When this story is told quickly, it’s usually said that New Orleans was a place neatly divided between old and new, French and English, a more multiracial society and a white one, with Canal Street as the clear border. But according to the work of Tregle and later historians, the divide was not initially so stark as legend might have it.
When Americans started moving to New Orleans, they moved first to the French Quarter, on the upriver side, closer to Canal Street. Only once that section of town filled up did they continue building into Faubourg Ste. Marie, the newer suburb on the far side of Canal. It was always desirable to live in the French Quarter, where by the 1830s Chartres Street had become a major commercial thoroughfare, dotted with American shops selling books, jewelry, and other goods. On the other side of Canal Street, it was common for prominent Francophone creoles to make their home in Ste. Marie, too. To the extent that there was a clear dividing line between the old and new populations, it was at St. Louis Street, close to the center of the city.
But once the city was divided in three political entities, the distinctions between the Second Municipality and the other two started to grow. Trade in the Second Municipality thrived, and bustling warehouses and insurance companies started going up on Camp and Magazine streets.
The growing economy led to a housing boom, where Greek revival architecture mixed with the brick-faced warehouses of a northeastern port city; one traveler noted that the American part of the city “lacked that mellowness of age and charm of the bizarre which set old New Orleans apart.” Whatever it lacked in beauty, though, it made up for in wealth and city services: the Second Municipality soon had a modern school system, as well as new wharves, gas lights, and paved streets.
On the other side of town, the area below Jackson Square was suffering, as poverty increased and the old French houses aged. The Third Municipality, sometimes called the “The Dirty Third,” was in particularly bad shape, since the waste of the rest of the city floated downriver to pollute its shores, air, and water. By the time the city was reunited, in 1852, its wealth had concentrated upriver: Tregle found that by 1860 the area upriver of St. Louis Street had 76 percent of the city’s taxable property.
More than any other American city at the time, New Orleans could claim to be a diverse place where people of color had more freedom than elsewhere in the South. But during the period where white newcomers divided New Orleans, the American values and laws that were shaping both the city and the new state of Louisiana were reducing those freedoms quickly. The American values imported to New Orleans included not just an emphasis on better infrastructure and education, but on more legally encoded racism, that was strictly enforced.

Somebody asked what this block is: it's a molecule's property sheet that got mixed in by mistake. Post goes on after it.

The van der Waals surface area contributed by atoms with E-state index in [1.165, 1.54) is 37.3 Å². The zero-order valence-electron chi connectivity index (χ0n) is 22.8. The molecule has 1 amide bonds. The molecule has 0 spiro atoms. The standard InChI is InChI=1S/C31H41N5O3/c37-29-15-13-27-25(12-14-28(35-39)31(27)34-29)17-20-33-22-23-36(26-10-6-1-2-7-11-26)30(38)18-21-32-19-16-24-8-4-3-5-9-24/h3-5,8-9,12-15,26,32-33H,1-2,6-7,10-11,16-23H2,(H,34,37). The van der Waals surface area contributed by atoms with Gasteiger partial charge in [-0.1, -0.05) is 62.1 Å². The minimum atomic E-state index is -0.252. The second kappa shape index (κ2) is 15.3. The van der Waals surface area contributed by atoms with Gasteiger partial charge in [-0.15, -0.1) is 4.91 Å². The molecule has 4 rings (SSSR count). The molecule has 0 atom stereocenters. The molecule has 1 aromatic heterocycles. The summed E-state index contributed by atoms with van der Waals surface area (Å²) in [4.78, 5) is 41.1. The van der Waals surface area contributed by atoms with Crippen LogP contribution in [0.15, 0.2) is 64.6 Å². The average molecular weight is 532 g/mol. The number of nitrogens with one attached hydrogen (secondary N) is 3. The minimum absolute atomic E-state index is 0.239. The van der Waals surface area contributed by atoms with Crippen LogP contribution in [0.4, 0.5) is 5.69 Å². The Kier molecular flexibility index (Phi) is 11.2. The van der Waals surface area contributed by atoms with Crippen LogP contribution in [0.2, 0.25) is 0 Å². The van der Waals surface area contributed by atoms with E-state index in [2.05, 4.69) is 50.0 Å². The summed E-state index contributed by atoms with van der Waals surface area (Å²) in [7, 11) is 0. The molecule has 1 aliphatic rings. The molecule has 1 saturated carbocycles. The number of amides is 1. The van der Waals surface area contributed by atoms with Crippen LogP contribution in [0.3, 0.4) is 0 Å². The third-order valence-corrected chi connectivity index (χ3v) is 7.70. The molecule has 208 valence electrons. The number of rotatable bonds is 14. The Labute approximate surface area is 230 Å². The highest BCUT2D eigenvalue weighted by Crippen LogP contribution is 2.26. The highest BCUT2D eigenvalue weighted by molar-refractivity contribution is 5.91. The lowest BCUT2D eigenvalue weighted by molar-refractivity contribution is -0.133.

“On the upper side of town…white inhabitants were often times more hostile to the very notion of free people of color,” writes Richard Campanella, a contemporary historian who studies New Orleans geography. The white Americans who were gaining power were uncomfortable with the rights that slaves and free people of color had in the city and sought to restrict their movements and freedoms. There was also a second major wave of white people coming to the city, who saw themselves as being in conflict with the black population. During the 1830s, immigrants from Ireland and Germany flocked to New Orleans and made it a majority white city for the first time: in 1835, white workers protested black employment in certain desirable jobs.
As much as the division allowed trade to thrive and infrastructure to improve in parts of New Orleans, it was mostly to the benefit of white, American-born people. When the city did merge back into one city, it was only because the Anglo-Americans had enough power to control not just commerce but city politics, too. With the influx of immigrants, they outnumbered the Francophone old guard. The immigrant-heavy suburb of Lafayette was incorporated into the city, becoming today’s Garden District. Only once the Anglo-Americans could shift the whole city to their own ways did they let it become whole again.